2

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Is Yucca/Cassava

Answered on September 12, 2014
Created March 07, 2011 at 11:58 PM

I have been really getting into tubers these days and I'm wonder what is the stance on cassava.

A7768b6c6be7f5d6acc76e5efa66464c

on August 17, 2012
at 07:27 PM

Cooking yuca myself, I have not been able to produce anything I wanted to eat a second time. That denseness you mention translates into a texture that I have a great deal of difficulty swallowing, not from a mechanical perspective, but from a "disgust" perspective. Yuca I've had in restaurants (presumably prepared by those who know how to do it well) has been much more enjoyable. I never manage to mess up a potato, however, and grew up on them, so I still prefer potatoes.

A7768b6c6be7f5d6acc76e5efa66464c

on August 17, 2012
at 07:24 PM

Instead of diverting this question, you should probably just search the PH website--these questions have been discussed ad infinitum previously.

Eea6a68f5a7190d13c60e1c72417a581

(1376)

on April 15, 2012
at 05:27 AM

Worked in a kitchen in Brazil for a bit. They do amazing things w yucca. Super crispy fries, creamy soups, a kind of a dough for meat dumplings or fritters. It is very versatile. Instead of mashed yucca, we'd purée it in a blender w salt, butter, broth. It's stickier than potatoes for sure, but soaks up flavors like crazy.

Eeb593d6b6d7a939fdd5469b69347d5f

(1037)

on May 09, 2011
at 04:11 PM

I agree, it's good stuff. Have you ever tried using cassava flour for baking?

691f120a3e7a1a036845d105d86c99a3

(3641)

on March 09, 2011
at 04:16 AM

delicious. especially mashed with garlic

4b97e3bb2ee4a9588783f5d56d687da1

(22923)

on March 08, 2011
at 02:31 PM

Saponin and phytoestrogen heavy.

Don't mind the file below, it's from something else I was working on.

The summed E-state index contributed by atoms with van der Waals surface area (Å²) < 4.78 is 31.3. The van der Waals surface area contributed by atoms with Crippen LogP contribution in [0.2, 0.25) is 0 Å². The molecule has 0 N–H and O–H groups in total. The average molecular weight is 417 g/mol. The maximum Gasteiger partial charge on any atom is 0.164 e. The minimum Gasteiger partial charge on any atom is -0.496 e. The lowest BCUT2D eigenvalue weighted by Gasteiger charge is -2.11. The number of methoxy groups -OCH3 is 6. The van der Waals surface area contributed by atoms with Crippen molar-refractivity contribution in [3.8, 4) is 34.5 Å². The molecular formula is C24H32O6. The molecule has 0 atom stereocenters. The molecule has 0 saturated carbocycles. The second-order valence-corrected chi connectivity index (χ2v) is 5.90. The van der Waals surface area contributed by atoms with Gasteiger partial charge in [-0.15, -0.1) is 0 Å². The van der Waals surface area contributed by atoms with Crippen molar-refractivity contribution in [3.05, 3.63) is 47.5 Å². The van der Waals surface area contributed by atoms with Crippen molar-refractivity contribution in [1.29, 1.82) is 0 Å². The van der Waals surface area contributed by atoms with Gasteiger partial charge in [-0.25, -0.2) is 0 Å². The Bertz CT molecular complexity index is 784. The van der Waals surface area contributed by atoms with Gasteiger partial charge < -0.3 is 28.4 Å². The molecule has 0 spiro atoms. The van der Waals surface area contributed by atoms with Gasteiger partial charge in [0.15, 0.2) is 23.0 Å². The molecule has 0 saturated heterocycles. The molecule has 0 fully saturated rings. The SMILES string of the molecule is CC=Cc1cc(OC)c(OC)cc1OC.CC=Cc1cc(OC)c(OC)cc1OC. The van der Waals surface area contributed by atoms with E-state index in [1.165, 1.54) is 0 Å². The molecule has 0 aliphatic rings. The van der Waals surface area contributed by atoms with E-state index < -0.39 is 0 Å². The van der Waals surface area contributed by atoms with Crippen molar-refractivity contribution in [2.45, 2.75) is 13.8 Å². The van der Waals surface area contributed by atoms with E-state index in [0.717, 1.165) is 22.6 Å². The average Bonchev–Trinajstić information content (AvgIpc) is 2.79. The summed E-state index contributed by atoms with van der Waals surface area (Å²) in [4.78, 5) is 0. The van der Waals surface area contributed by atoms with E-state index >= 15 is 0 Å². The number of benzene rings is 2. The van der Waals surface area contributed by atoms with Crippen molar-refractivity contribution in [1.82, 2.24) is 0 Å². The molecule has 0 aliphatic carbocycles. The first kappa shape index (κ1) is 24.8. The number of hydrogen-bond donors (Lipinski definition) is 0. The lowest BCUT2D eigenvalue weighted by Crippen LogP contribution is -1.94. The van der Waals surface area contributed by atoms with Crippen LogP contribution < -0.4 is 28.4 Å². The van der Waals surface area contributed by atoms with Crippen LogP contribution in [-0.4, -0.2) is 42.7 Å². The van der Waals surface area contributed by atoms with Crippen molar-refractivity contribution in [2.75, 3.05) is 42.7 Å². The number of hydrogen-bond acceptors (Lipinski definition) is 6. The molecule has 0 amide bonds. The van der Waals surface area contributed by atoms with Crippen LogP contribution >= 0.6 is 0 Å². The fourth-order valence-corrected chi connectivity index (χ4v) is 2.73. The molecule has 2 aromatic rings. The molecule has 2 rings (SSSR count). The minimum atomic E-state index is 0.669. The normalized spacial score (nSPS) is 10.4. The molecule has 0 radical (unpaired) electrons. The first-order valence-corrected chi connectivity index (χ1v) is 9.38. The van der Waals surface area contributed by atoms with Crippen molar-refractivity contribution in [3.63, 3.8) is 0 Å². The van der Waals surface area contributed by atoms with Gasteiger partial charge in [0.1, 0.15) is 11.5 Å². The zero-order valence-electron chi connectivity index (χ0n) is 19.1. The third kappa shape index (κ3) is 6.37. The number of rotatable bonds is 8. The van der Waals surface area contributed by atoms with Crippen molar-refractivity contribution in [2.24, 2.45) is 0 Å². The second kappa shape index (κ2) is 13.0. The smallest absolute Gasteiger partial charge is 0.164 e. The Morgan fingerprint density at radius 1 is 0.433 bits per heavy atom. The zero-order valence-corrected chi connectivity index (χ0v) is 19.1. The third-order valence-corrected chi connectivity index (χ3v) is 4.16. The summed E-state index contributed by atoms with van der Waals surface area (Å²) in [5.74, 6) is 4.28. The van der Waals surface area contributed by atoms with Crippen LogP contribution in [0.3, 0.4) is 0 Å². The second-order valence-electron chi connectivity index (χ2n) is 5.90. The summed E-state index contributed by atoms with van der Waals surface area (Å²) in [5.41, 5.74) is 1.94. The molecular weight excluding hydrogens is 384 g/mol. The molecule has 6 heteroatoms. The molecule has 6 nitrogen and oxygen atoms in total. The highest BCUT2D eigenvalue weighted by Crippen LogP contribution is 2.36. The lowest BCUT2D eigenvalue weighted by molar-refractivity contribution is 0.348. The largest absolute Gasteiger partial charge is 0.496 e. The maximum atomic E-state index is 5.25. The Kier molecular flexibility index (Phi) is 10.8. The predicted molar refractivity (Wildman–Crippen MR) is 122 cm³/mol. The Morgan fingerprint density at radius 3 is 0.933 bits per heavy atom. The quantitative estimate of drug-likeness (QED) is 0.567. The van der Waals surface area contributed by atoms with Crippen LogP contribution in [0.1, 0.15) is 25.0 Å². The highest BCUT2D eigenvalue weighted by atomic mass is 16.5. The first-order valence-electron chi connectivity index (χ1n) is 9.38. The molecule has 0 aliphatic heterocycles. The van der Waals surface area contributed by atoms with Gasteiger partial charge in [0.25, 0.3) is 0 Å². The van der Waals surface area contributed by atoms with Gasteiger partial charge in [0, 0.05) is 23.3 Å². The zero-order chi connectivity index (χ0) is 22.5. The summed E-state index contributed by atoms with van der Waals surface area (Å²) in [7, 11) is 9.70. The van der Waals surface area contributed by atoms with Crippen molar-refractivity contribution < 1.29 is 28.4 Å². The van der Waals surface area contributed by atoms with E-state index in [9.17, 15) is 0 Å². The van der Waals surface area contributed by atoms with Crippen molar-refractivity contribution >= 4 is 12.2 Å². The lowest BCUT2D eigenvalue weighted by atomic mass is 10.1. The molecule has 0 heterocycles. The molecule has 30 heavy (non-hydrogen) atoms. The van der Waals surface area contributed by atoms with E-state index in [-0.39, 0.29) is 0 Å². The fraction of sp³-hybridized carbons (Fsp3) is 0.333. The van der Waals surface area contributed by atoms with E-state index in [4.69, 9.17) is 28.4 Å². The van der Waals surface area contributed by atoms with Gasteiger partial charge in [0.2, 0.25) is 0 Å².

9e7039b63b656582f66d84c5255b436d

(1132)

on March 08, 2011
at 09:41 AM

I think everyone has a different take on how this. I personally am not into obsessing over the nutritional details of this or that, sticking mainly to foods that are available and leaning more towards ones that my direct ancestors would have eaten - rotating my choices of tuber a lot. I'd eat yucca very rarely myself.

D10ca8d11301c2f4993ac2279ce4b930

(5242)

on March 08, 2011
at 02:45 AM

Matt mentioned them but didn't address them. He just briefly said the words lectins, phytates, phytic acid and saponins and then rattled off some biochem about celiacs. Nothing more than that.

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8 Answers

best answer

14
9d43f6873107e17ca4d1a5055aa7a2ad

on March 08, 2011
at 03:03 AM

:( people, whether or not something is paleo or not has absolutely nothing to do with the presence of food toxins or whether or not it can only be consumed cooked. There is ample evidence that early humans ate foods with ample amounts of toxins like cycads, as well as those that are only digestible through cooking. Contrast that with the fact that there is NO evidence that paleolithic people ate coconut, does that mean that's out??

But as Lalonde said, paleo isn't about figuring out what ancient paleolithic people ate, but using evolution to discover facts about optimal nutrition.

Besides that, some types of cassava are edible raw. I don't eat it often, but it absorbs sauces quite nicely. Mainstream? Cassava is one of the most popular crops in the world and is eaten by major ethnic groups as well as many foraging tribes.

9e7039b63b656582f66d84c5255b436d

(1132)

on March 08, 2011
at 09:41 AM

I think everyone has a different take on how this. I personally am not into obsessing over the nutritional details of this or that, sticking mainly to foods that are available and leaning more towards ones that my direct ancestors would have eaten - rotating my choices of tuber a lot. I'd eat yucca very rarely myself.

3
Ed71ab1c75c6a9bd217a599db0a3e117

(25477)

on March 08, 2011
at 02:37 AM

saponins are not friendly to zonulins in the intestine. They cause a lot of leaky gut issues. I think Matt Lalonde just spoke about them on Wolf's last podcast. And they also have a lot of steroid like effects that effect hormonal response in the gut. Not sure I can advocate them until we see some more data since they are becoming more main stream

D10ca8d11301c2f4993ac2279ce4b930

(5242)

on March 08, 2011
at 02:45 AM